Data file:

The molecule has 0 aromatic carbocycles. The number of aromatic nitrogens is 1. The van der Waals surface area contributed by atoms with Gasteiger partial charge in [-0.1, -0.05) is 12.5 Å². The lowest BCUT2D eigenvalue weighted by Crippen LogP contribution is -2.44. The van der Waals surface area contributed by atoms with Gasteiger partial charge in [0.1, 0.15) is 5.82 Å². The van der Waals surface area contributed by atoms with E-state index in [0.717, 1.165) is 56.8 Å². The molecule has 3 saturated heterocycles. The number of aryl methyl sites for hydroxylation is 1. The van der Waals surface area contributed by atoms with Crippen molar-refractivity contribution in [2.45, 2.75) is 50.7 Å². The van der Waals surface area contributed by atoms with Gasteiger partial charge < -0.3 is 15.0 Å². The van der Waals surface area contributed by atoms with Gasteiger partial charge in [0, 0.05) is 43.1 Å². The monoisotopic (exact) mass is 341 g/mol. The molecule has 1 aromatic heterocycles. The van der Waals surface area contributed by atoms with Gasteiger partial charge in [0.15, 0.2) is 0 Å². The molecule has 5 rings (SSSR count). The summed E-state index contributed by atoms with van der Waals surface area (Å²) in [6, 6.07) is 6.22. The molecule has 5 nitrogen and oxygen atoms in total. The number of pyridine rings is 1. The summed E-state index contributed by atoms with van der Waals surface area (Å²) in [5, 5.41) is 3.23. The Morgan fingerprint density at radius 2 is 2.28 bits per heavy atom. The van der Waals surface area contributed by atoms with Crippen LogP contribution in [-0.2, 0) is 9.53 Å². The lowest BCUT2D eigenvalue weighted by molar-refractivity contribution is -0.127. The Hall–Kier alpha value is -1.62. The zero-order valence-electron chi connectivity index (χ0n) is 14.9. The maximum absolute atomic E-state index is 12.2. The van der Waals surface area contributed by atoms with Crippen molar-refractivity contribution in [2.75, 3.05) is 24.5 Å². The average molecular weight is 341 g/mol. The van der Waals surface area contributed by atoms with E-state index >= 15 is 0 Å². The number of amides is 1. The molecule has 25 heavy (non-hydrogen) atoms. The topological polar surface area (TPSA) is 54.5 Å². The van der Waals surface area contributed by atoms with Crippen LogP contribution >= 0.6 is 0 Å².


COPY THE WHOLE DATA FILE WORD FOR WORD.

The molecule has 0 aromatic carbocycles. The number of aromatic nitrogens is 1. The van der Waals surface area contributed by atoms with Gasteiger partial charge in [-0.1, -0.05) is 12.5 Å². The lowest BCUT2D eigenvalue weighted by Crippen LogP contribution is -2.44. The van der Waals surface area contributed by atoms with Gasteiger partial charge in [0.1, 0.15) is 5.82 Å². The van der Waals surface area contributed by atoms with E-state index in [0.717, 1.165) is 56.8 Å². The molecule has 3 saturated heterocycles. The number of aryl methyl sites for hydroxylation is 1. The van der Waals surface area contributed by atoms with Crippen molar-refractivity contribution in [2.45, 2.75) is 50.7 Å². The van der Waals surface area contributed by atoms with Gasteiger partial charge < -0.3 is 15.0 Å². The van der Waals surface area contributed by atoms with Gasteiger partial charge in [0, 0.05) is 43.1 Å². The monoisotopic (exact) mass is 341 g/mol. The molecule has 1 aromatic heterocycles. The van der Waals surface area contributed by atoms with Gasteiger partial charge in [0.15, 0.2) is 0 Å². The molecule has 5 rings (SSSR count). The summed E-state index contributed by atoms with van der Waals surface area (Å²) in [6, 6.07) is 6.22. The molecule has 5 nitrogen and oxygen atoms in total. The number of pyridine rings is 1. The summed E-state index contributed by atoms with van der Waals surface area (Å²) in [5, 5.41) is 3.23. The Morgan fingerprint density at radius 2 is 2.28 bits per heavy atom. The van der Waals surface area contributed by atoms with Crippen LogP contribution in [-0.2, 0) is 9.53 Å². The lowest BCUT2D eigenvalue weighted by molar-refractivity contribution is -0.127. The Hall–Kier alpha value is -1.62. The zero-order valence-electron chi connectivity index (χ0n) is 14.9. The maximum absolute atomic E-state index is 12.2. The van der Waals surface area contributed by atoms with Crippen molar-refractivity contribution in [2.75, 3.05) is 24.5 Å². The average molecular weight is 341 g/mol. The van der Waals surface area contributed by atoms with E-state index >= 15 is 0 Å². The number of amides is 1. The molecule has 25 heavy (non-hydrogen) atoms. The topological polar surface area (TPSA) is 54.5 Å². The van der Waals surface area contributed by atoms with Crippen LogP contribution >= 0.6 is 0 Å².